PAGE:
Nomos also presented its world timer at Basel, the Zurich Weltzeit, which is slightly more pricey than Frederique Constant at £3,620. This watch has already been out on the market but the dial had been rejigged for BaselWorld 2012 with a new cities disc to reflect the recent time zone changes introduced in Moscow in Russia and Pego Pego in Samoa. For consumers and retailers who have already bought the watch, they can be returned to Nomos to have a new, up-to-date time zone wheel fitted for £170.

Breitling’s main launch at BaselWorld 2012 was its Transocean Chronograph Unitime, a world timer chronograph equipped with a new caliber – Caliber 05 – that has been entirely developed and produced in-house. The watch has been fitted with a double disc that allows it to indicate the time simultaneously in all 24 timezones and it has a patented mechanism that allows for a smooth move between time zones with a simple turn of the crown.

Prices for the Transocean Chronograph Unitime start at £8,000, hitting £20,000 for a gold version of the watch. These prices reflect the 10% drop in prices that Breitling introduced shortly before the BaselWorld show.

As the fervour for world timers shows, the world is getting smaller, and so it would seem are some case sizes. Over the years, trips to BaselWorld have left retailers with eyes as big as saucers as case sizes have expanded, and expanded some more – the U-Boat Classico Titanium at 52mm was a particular plus-size highlight – but this year the watch houses have not been competing to see who can make the largest watches, but rather who can make the smallest case sizes without their wares falling into the realms of the throwaway novelty.

Italian watch brand Giuliano Mazzuoli showed off a scaled-down version of its signature Manometro watch, aptly dubbed the Manametrino; a stylish small watch perfect for a modern metrosexual male.

Across the halls, one of the highlights at the Ebel stand was its new Brasilia Mini model, a smaller version of its popular Brasilia style that measures in with a case size of 23.7mm. Rather than being about the novelty of miniaturisation, this smaller model is more about a timeless elegance with a rectangular face and diamond-set bezel. The watch has an Art Deco style with central guilloché motif on the dial, blue hands and classic Roman numerals.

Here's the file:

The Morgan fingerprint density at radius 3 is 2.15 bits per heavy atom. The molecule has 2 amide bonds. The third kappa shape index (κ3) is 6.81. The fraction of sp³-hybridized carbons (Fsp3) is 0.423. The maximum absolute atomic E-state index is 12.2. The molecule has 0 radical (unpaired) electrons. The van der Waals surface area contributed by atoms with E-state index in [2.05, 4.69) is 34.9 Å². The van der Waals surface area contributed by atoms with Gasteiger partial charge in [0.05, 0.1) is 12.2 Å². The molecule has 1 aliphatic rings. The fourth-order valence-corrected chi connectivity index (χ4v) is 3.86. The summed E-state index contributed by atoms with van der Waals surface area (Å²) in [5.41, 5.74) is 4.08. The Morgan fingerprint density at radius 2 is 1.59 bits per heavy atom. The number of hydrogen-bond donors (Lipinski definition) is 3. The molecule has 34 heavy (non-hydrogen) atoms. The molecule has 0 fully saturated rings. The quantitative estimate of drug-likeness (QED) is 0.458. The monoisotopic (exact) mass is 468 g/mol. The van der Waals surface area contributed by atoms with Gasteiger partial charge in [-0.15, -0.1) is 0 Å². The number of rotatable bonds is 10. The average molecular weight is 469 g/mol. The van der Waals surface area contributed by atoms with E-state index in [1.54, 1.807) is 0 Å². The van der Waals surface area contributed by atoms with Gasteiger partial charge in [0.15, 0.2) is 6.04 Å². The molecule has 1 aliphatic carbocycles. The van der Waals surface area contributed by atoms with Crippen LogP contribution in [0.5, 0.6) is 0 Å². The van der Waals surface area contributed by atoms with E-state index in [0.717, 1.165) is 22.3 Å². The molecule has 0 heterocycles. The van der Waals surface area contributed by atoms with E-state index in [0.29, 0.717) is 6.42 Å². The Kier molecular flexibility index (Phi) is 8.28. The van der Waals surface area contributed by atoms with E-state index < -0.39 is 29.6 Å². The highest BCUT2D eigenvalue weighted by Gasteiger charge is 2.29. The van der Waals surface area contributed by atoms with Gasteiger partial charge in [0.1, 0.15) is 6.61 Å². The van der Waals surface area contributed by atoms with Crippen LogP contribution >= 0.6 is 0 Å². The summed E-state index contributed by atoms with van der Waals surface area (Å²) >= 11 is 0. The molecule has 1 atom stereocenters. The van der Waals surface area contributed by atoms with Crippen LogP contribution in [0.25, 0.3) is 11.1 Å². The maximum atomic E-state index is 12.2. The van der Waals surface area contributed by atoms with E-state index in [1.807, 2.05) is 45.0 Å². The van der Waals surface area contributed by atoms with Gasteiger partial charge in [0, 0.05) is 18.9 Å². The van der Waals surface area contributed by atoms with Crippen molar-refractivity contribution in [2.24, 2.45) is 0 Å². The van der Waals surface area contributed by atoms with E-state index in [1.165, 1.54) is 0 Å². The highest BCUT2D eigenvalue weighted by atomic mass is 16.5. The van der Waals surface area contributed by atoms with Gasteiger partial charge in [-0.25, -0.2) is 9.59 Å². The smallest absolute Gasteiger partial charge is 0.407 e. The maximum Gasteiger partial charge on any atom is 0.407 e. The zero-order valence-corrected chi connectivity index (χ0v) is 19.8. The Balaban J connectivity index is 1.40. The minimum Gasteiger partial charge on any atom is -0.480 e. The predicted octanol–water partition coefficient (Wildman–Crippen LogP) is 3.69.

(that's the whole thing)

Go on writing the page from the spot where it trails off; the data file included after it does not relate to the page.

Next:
Victorinox has also created a classic silhouette in a smaller case size with its Victoria ladies model that measures 28mm, offering a more genteel watch than last year’s chunky ladies offerings.

Rado also minimised its wares, showing off a tiny timepiece with a casesize of just 22mm. The watch is a miniaturised version of its new Specchio model, which is alternatively available in a 40mm case size. As well as being small, the watch is super light thanks to the use of Rado’s exclusive Ceramos material, a mixture of ceramic and metal alloy that creates a metallic finish, in a rose gold colour achieved by a highly pressurised injection moulding process that modifies the composition of the elements, forming a unique rose gold-coloured Ceramos that gives a natural golden colour shine.

The use of such innovative materials as Rado’s Ceramos was an exciting element of the freshness on show at BaselWorld, with a host of brands investing in developing new and often exclusive materials designed to mark the brand out with a point of difference, as well as offering customers a superior finish.

The new rose gold-coloured Ceramos was not the only materials innovation at Rado; it had two other ceramics variations to offer: an ultra-light, comfortable material called silicon nitride that has been used to introduce a new limited-edition True Thin Line slimline ceramic watch, and gold- and platinum-coloured ceramics achieved by placing white high-tech ceramic with gold or platinum in a vacuum plasma treatment that results in a full colouration of the ceramic so that it looks like a precious metal but has the qualities of ceramic.

But the real superstar in Rado’s 2012 BaselWorld offering was the R-One, a futuristic watch that invoked a Tron-esque vibe with its sleek automobile-inspired shape and blue glow-in-the-dark superluminova details. The six-hand automatic chronograph, which has been limited to 300 pieces and has an RRP of £15,000, claims to have taken “modern materials to new physical limits”. The watch uses black matte ceramic, Ceramos for the pushers and a dome-shaped crystal sapphire glass dial that Rado head of research and development Christian Verdon describes as “quite a piece of art to put together”.

Rolex also played with ceramics for its 2012 collections and on its stand it unveiled a new Submariner that has been fitted with a black ceramic bezel inset that the brand has dubbed Cerachrom. The material is virtually scratchproof and is unaffected by ultraviolet rays, meaning that the colour of the ceramic will never fade in the sun. The watch also has Rolex’s Chromalight hour markers that have been designed to be extra luminescent.

Bell & Ross has played around with new materials, introducing Vintage WW1 Heure Sautante jumping hour timepiece in platinum, but it has also worked with more unusual alloy named Argentium – a premium silver alloy that replaces the copper content of sterling silver with germanium that results in a tarnish-resistant metal – for the Vintage WW1 Argentium manual winding mechanical timepiece. This Argentium design will hit the market at the end of 2012 with a retail price of £3,600.

Slightly less cutting edge than high-tech ceramics and vacuum processes was the new material used in Gucci’s 40th anniversary watches – bamboo. While the material itself is of course ancient, the way in which the watchmaker has used it to form handcarved bezels was fresh; an innovation introduced by Gucci creative director Frida Giannini.

While the outsides of watches at BaselWorld 2012 were getting smarter, so were the insides as a number of brands introduced timepieces that pushed the boundaries of technology.